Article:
With this new timetable, I planned a more coherent scheme of work with the teachers based on the book ‘The Tiger Who Came to Tea’ by Judith Kerr.
The book was perfect because the character is redeemed in the story, and assisted out of poor behaviour patterns. This allows children to place themselves in the shoes of the expert, and forces them to argue in favour of health.
Too often we approach health teaching from a deficit perspective – children are asked to share ‘confessions’ of poor eating habits then instructed to change. This makes the impetus to change external and creates a mental block – one which is familiar to anyone who’s dieted! As soon as you are told you can’t have something, you want it.
But by helping the tiger to change his habits, children can explore the issues from a distance and make informed choices removed from their own eating habits. It’s a subtle difference, but an important one.
So, with their class teacher, the children read ‘The Tiger Who Came to Tea’. The tiger invades a little girl’s house and eats her cake, biscuits and sandwiches then moves on to consume the entire contents of the fridge, the pantry and all of Daddy’s beer. In the illustrations, the contents of tins and packages are not entirely clear.
In role as the little girl, Sophie, and her Mum, the children were asked to write a shopping list to replace all the things the tiger had eaten. When the tins in the pictures were not labeled, they needed to imagine what might be in them – contextualising the story with their own kitchens and cupboards. This task asked the children to focus on what the tiger ate – essential to the recounting task to follow.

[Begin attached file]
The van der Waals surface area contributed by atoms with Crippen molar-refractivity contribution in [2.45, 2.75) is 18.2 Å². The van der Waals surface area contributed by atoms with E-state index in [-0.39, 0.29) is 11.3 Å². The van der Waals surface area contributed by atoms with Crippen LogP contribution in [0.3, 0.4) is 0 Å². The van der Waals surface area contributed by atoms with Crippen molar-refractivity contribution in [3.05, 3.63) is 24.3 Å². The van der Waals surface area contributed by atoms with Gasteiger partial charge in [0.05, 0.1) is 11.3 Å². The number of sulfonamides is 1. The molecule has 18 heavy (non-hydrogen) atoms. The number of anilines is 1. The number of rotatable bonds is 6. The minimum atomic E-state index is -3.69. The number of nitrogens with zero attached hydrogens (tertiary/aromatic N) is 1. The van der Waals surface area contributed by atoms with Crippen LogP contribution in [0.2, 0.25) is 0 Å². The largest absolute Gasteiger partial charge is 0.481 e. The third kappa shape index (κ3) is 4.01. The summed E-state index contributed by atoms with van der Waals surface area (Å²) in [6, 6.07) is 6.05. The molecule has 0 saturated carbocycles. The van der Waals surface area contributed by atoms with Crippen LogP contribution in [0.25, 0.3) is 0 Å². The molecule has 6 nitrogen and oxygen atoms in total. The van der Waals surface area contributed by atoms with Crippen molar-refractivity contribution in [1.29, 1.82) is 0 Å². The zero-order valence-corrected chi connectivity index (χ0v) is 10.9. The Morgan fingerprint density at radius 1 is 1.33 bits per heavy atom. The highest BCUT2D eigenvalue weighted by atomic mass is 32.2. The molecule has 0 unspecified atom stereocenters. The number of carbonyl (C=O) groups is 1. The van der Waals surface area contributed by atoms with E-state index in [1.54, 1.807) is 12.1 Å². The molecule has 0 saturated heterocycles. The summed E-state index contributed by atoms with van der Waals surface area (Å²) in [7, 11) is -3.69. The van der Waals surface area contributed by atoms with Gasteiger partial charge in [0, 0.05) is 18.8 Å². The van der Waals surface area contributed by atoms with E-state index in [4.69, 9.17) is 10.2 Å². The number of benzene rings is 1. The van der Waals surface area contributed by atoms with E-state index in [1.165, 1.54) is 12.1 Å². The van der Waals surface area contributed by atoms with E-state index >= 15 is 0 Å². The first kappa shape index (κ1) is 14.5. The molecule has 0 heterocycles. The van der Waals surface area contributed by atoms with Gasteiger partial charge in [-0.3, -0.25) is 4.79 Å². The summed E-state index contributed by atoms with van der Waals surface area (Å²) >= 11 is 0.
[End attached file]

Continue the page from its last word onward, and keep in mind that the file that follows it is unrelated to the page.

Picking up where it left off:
The next morning, as the TA took a register, the class received a message. There was a visitor who wanted to speak to them in the hall. The visitor was me – teacher-in-role – as the zoo keeper. And I was mad! My tiger was sick.
He had been vomiting all night and was refusing to come out to entertain the zoo visitors. What had happened? The children began to tell me what he had eaten:
“You fed my tiger beer, cake and biscuits?”
“He took them!” the children explained.
“He’s greedy – we couldn’t stop him!”
“He had grass – that makes cats sick!”
“What was he doing out of the zoo in the first place?
You should have kept an eye on him!”
The children were defensive– after the child asked why I had let the tiger escape, the children wanted to know. They showed complete commitment to the suspension of disbelief. One child accused (quite rightly!): “You try telling a tiger to stop eating – he might have eatened [sic] me!”
We ran some ‘Forum Theatre’ to discuss how the evening could have gone differently. Forum Theatre (devised by Augusto Boal) allows events to be replayed with the audience shifting from ‘spectators’ to ‘spectactors’. They can interrupt the story and make suggestions which would change the course of the narrative.